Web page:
It's always a pleasure to read your replies. They are always thoroughly researched, comprehensive and complete. Very educational and worthy of retention for future reference.

    Thanks and I look forward to reading your future posts.

    Regards,

    Richard T.
     
  5. Chick Curry

    Chick Curry Registered User
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    Sure looks like a G Becker

    Thank you very much, all of you. After rreading you messages I took a better look at the little rose and sure enough the small squarish thing at the bottom is an 'M'.

    Cleaned the 'pseudo GB' up and it's running just fine. I did shoot a pix of the back plate.

    Chick
     
  6. popeye

    popeye Registered User

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    Grandfather Clock Project-Need Infor/History/Reference?

    Picked up this Grandfather clock. It is German clock. On the back of movement there is a lion D.M.Trademark. There is work to be done. Pendulum that is with it broken and on metal bar. Seems like it should be wood. Wobdering if someone can direct me to the name, mmaker, year or anything. I would love to try to get pictures of original clock. I am attaching somes pics. Advice very much appreciated, thank you.
    209.jpg 210.jpg 211.jpg 212.jpg
     
  7. Richard T.

    Richard T. Deceased
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    Hi popeye,

    Is this the lion trademark that is on your clock movement?

    213.gif

    It is from Muller & Co. Mulheim Germany.

    If this is not the trademark give us a picture of it.

    Regards,

    Richard T.
     
  8. popeye

    popeye Registered User

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    #8 popeye, Mar 5, 2006
    Last edited by a moderator: Dec 7, 2017
    Grandfather Clock Project-Need Infor/History/Reference?

     
  9. zepernick

    zepernick Deceased

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    #9 zepernick, Mar 5, 2006
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    Grandfather Clock Project-Need Infor/History/Reference?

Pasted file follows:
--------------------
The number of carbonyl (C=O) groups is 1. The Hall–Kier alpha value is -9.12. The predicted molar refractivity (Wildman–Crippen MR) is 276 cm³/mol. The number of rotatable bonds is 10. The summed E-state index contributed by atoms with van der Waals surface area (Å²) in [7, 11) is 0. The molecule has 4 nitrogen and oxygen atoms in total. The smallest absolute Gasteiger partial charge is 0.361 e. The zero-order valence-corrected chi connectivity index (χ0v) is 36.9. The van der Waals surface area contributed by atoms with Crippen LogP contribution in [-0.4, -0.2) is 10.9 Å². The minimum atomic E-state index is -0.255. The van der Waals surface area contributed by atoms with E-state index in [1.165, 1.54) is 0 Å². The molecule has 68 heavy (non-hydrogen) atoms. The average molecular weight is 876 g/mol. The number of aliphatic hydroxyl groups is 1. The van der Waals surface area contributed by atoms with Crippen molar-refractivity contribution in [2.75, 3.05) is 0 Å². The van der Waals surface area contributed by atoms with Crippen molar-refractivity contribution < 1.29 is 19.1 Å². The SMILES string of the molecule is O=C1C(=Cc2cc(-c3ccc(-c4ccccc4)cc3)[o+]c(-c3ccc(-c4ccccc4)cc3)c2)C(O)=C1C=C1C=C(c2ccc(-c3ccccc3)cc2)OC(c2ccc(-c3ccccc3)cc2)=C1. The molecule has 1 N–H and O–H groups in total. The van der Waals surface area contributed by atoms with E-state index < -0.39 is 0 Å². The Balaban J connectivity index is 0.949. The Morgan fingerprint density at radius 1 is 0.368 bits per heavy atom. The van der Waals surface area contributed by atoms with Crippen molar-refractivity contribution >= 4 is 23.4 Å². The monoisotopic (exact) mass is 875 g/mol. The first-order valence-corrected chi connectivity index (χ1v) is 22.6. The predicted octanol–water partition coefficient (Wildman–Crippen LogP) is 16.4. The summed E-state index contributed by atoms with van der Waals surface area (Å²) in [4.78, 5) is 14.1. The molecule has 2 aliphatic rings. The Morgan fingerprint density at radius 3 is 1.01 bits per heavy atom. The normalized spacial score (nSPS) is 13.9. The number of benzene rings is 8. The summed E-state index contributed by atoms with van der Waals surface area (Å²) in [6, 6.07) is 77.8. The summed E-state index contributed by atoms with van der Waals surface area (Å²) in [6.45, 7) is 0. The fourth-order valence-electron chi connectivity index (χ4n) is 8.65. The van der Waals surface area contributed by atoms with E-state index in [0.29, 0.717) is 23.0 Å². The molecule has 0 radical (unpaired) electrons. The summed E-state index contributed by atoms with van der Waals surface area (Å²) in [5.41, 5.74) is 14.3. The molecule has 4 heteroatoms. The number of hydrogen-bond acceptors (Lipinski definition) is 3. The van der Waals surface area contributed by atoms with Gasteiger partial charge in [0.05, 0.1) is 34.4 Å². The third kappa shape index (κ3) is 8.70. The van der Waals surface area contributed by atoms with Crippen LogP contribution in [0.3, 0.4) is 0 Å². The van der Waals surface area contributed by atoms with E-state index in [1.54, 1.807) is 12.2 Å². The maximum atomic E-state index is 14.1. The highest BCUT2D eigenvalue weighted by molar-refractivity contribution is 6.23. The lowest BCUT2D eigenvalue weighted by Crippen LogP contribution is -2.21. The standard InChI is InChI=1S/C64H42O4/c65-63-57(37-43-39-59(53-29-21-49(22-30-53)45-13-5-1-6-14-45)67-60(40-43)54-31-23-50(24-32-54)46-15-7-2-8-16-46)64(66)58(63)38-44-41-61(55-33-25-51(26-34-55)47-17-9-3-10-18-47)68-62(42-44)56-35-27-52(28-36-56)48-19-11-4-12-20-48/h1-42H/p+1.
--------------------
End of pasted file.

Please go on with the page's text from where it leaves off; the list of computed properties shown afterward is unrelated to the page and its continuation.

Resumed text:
Popeye -- If you use the 'Find' above, and type in <RSM duck> (without the <>) you'll find some information about the Uhrenfabrik Mühlheim, Müller & Co. For more complete information there's an entry in the now standard (2005) reference, Schmid's _Lexikon der Deutschen Uhrenindustrie 1850-1980_ on pages 518ff. The NAWCC's Library & Research Center has the _Lexikon_ and could make copies of these three pages for you. I'm not aware of any catalogue material for them. Regards, Duck P.S. Richard, whenever I see that lion above the UM I think of football in Michigan. Yes, well...<g>.
     
  10. popeye

    popeye Registered User

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    Thanks,Duck. That is a start. Real detective work.
     
  11. Bob Baxter

    Bob Baxter Registered User

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    RSM Rose Logo (Schnekenburger, Mühlheim)

    I have just serviced two Vienna Regulators and would like some information on the makers, and also a recommended book for finding this info on my own. The ID's are as follows:
    1- A rose with the initials RMS
    2- A. W. and Co. Frieburg, Schl.
    I'm assuming they were made in the late 1800's?
    Any assistance would be appreciated.
    Thanks
     
  12. Scottie-TX

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    Re: Vienna Regulator ID

    "Clock & Watch Trademark Index of European Origin" by Karl Kochmann, by "Clock Works Press